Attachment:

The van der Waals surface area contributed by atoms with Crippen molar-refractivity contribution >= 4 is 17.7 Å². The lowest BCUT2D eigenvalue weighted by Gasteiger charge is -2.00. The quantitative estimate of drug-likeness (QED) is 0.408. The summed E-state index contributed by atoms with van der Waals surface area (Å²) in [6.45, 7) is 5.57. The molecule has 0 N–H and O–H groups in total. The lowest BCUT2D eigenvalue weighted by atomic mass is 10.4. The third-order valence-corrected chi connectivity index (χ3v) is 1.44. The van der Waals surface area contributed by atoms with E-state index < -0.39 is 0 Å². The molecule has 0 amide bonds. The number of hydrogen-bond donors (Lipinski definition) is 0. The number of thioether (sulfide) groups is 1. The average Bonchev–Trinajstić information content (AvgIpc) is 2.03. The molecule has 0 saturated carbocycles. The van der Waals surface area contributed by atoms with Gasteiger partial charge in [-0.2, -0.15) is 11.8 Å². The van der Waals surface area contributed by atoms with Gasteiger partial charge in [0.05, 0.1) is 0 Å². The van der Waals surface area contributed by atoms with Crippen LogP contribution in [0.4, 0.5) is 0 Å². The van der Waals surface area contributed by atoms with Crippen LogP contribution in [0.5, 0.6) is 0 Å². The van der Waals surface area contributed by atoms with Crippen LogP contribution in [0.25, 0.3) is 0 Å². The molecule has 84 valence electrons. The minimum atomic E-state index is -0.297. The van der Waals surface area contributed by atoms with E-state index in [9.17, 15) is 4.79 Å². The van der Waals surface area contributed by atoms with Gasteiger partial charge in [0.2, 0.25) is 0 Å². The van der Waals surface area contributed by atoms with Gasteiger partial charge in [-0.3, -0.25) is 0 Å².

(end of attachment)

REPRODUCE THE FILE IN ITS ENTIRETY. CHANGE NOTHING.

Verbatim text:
The van der Waals surface area contributed by atoms with Crippen molar-refractivity contribution >= 4 is 17.7 Å². The lowest BCUT2D eigenvalue weighted by Gasteiger charge is -2.00. The quantitative estimate of drug-likeness (QED) is 0.408. The summed E-state index contributed by atoms with van der Waals surface area (Å²) in [6.45, 7) is 5.57. The molecule has 0 N–H and O–H groups in total. The lowest BCUT2D eigenvalue weighted by atomic mass is 10.4. The third-order valence-corrected chi connectivity index (χ3v) is 1.44. The van der Waals surface area contributed by atoms with E-state index < -0.39 is 0 Å². The molecule has 0 amide bonds. The number of hydrogen-bond donors (Lipinski definition) is 0. The number of thioether (sulfide) groups is 1. The average Bonchev–Trinajstić information content (AvgIpc) is 2.03. The molecule has 0 saturated carbocycles. The van der Waals surface area contributed by atoms with Gasteiger partial charge in [-0.2, -0.15) is 11.8 Å². The van der Waals surface area contributed by atoms with Gasteiger partial charge in [0.05, 0.1) is 0 Å². The van der Waals surface area contributed by atoms with Crippen LogP contribution in [0.4, 0.5) is 0 Å². The van der Waals surface area contributed by atoms with Crippen LogP contribution in [0.5, 0.6) is 0 Å². The van der Waals surface area contributed by atoms with Crippen LogP contribution in [0.25, 0.3) is 0 Å². The molecule has 84 valence electrons. The minimum atomic E-state index is -0.297. The van der Waals surface area contributed by atoms with E-state index in [9.17, 15) is 4.79 Å². The van der Waals surface area contributed by atoms with Gasteiger partial charge in [0.2, 0.25) is 0 Å². The van der Waals surface area contributed by atoms with Gasteiger partial charge in [-0.3, -0.25) is 0 Å².